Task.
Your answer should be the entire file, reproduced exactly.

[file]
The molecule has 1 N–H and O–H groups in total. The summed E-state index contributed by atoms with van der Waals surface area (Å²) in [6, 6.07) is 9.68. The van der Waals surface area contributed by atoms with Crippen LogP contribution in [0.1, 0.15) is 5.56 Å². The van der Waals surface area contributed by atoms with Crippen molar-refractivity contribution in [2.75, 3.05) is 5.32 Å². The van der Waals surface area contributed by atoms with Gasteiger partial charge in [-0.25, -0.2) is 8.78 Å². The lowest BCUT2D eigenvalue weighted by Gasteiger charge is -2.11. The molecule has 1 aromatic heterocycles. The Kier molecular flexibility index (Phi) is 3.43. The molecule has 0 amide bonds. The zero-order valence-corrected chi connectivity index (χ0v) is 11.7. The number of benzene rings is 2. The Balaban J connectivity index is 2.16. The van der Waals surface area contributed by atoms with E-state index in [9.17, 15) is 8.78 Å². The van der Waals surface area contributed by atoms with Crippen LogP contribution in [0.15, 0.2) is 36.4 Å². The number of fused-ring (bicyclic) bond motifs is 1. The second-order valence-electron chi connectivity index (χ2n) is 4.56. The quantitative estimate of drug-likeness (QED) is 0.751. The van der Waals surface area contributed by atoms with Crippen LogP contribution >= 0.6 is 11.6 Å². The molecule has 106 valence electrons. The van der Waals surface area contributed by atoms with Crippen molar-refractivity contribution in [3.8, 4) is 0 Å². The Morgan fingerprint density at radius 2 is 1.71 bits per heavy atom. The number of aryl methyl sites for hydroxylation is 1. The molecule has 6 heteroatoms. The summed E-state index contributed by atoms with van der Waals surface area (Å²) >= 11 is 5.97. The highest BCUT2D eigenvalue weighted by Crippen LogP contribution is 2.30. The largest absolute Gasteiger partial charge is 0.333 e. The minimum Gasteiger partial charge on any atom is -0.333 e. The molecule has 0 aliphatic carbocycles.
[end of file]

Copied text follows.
The molecule has 1 N–H and O–H groups in total. The summed E-state index contributed by atoms with van der Waals surface area (Å²) in [6, 6.07) is 9.68. The van der Waals surface area contributed by atoms with Crippen LogP contribution in [0.1, 0.15) is 5.56 Å². The van der Waals surface area contributed by atoms with Crippen molar-refractivity contribution in [2.75, 3.05) is 5.32 Å². The van der Waals surface area contributed by atoms with Gasteiger partial charge in [-0.25, -0.2) is 8.78 Å². The lowest BCUT2D eigenvalue weighted by Gasteiger charge is -2.11. The molecule has 1 aromatic heterocycles. The Kier molecular flexibility index (Phi) is 3.43. The molecule has 0 amide bonds. The zero-order valence-corrected chi connectivity index (χ0v) is 11.7. The number of benzene rings is 2. The Balaban J connectivity index is 2.16. The van der Waals surface area contributed by atoms with E-state index in [9.17, 15) is 8.78 Å². The van der Waals surface area contributed by atoms with Crippen LogP contribution in [0.15, 0.2) is 36.4 Å². The number of fused-ring (bicyclic) bond motifs is 1. The second-order valence-electron chi connectivity index (χ2n) is 4.56. The quantitative estimate of drug-likeness (QED) is 0.751. The van der Waals surface area contributed by atoms with Crippen LogP contribution >= 0.6 is 11.6 Å². The molecule has 106 valence electrons. The van der Waals surface area contributed by atoms with Crippen molar-refractivity contribution in [3.8, 4) is 0 Å². The Morgan fingerprint density at radius 2 is 1.71 bits per heavy atom. The number of aryl methyl sites for hydroxylation is 1. The molecule has 6 heteroatoms. The summed E-state index contributed by atoms with van der Waals surface area (Å²) >= 11 is 5.97. The highest BCUT2D eigenvalue weighted by Crippen LogP contribution is 2.30. The largest absolute Gasteiger partial charge is 0.333 e. The minimum Gasteiger partial charge on any atom is -0.333 e. The molecule has 0 aliphatic carbocycles.